New technology could help unravel mysterious dark matter

 

New technology is being developed by an international team of scientists including those from University of Houston to unravel one of the great mysteries of science: what constitutes dark matter?

Dark matter has remained one of the most illusive topics in space research and while scientists believe dark matter makes up 85 per cent of the matter in the universe, nobody actually knows what dark matter is.

A team of physicists are trying to detect dark matter in the form of weakly interacting massive particles (WIMPs) as part of an international research collaboration. In principle, when WIMP particles collide with ordinary nuclei, extremely small, low-energy nuclear recoil would result. In very simple terms, the scientists are trying to build technology that can detect WIMPS by detecting this very tiny, but observable recoil.

Researchers at UH are using the DarkSide program's first physics detector, DarkSide-50 (DS-50), located underground at the Gran Sasso National Laboratory in Central Italy. The team and their collaborators have improved the sensitivity of the DS-50 detector in recent years by switching from atmospheric argon to low-radioactivity liquid argon, which was extracted from underground gas wells in Colorado. But a next-generation detector in development will take it even further.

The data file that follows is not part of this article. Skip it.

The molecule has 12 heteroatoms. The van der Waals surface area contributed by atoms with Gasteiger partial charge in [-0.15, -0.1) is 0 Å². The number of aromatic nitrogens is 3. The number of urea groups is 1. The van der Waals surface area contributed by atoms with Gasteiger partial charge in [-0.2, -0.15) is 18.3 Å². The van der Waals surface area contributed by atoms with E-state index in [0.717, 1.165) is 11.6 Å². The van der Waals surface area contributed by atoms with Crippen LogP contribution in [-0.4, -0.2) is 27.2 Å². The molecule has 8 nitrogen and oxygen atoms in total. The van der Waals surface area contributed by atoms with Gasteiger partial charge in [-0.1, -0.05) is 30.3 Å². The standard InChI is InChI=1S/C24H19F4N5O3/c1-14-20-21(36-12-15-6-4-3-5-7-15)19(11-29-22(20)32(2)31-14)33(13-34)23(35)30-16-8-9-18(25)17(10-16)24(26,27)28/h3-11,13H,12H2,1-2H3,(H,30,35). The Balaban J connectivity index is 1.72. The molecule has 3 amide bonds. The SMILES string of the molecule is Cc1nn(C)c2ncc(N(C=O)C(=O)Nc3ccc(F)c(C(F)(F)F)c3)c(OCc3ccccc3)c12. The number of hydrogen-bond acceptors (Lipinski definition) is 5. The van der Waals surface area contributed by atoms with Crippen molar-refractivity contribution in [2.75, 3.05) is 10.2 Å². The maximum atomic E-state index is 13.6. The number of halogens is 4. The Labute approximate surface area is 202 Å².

DarkSide-20k (DS-20k) is currently being constructed using similar components from the present DarkSide experiment. Whereas DS-50 holds about 9.5 gallons (50 kilograms) of low-radioactivity liquid argon, this new detector, DS-20k, will employ new readout technology and will be some 400 times larger, holding 3,800 gallons (20,000 kilograms) of liquid argon. The new experiment is expected to start acquiring data at the Gran Sasso National Laboratory in 2021.

This detector will push the search for WIMP dark matter to new levels of sensitivity, hopefully finding the elusive WIMP. Or, he said, it could demonstrate that dark matter is not a particle, since this technology has now proven capable of searching for types of dark matter other than WIMPs.